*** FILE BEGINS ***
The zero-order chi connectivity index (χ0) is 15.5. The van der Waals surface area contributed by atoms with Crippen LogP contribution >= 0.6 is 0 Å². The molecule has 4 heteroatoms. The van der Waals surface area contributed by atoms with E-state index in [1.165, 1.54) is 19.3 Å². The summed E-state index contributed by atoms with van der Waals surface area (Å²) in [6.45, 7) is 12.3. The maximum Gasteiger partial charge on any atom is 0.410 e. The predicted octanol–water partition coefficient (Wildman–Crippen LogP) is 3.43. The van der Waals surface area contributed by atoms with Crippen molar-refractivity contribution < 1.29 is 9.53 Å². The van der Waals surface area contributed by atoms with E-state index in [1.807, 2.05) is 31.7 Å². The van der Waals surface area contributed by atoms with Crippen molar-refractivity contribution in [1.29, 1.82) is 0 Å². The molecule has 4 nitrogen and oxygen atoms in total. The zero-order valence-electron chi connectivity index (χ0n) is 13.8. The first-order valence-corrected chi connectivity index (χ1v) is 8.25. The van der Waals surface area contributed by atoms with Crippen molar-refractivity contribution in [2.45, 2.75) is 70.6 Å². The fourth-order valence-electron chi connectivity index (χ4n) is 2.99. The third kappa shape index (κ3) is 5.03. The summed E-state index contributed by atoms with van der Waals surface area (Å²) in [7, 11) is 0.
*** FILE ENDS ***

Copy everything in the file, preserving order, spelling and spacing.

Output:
The zero-order chi connectivity index (χ0) is 15.5. The van der Waals surface area contributed by atoms with Crippen LogP contribution >= 0.6 is 0 Å². The molecule has 4 heteroatoms. The van der Waals surface area contributed by atoms with E-state index in [1.165, 1.54) is 19.3 Å². The summed E-state index contributed by atoms with van der Waals surface area (Å²) in [6.45, 7) is 12.3. The maximum Gasteiger partial charge on any atom is 0.410 e. The predicted octanol–water partition coefficient (Wildman–Crippen LogP) is 3.43. The van der Waals surface area contributed by atoms with Crippen molar-refractivity contribution < 1.29 is 9.53 Å². The van der Waals surface area contributed by atoms with E-state index in [1.807, 2.05) is 31.7 Å². The van der Waals surface area contributed by atoms with Crippen molar-refractivity contribution in [1.29, 1.82) is 0 Å². The molecule has 4 nitrogen and oxygen atoms in total. The zero-order valence-electron chi connectivity index (χ0n) is 13.8. The first-order valence-corrected chi connectivity index (χ1v) is 8.25. The van der Waals surface area contributed by atoms with Crippen molar-refractivity contribution in [2.45, 2.75) is 70.6 Å². The fourth-order valence-electron chi connectivity index (χ4n) is 2.99. The third kappa shape index (κ3) is 5.03. The summed E-state index contributed by atoms with van der Waals surface area (Å²) in [7, 11) is 0.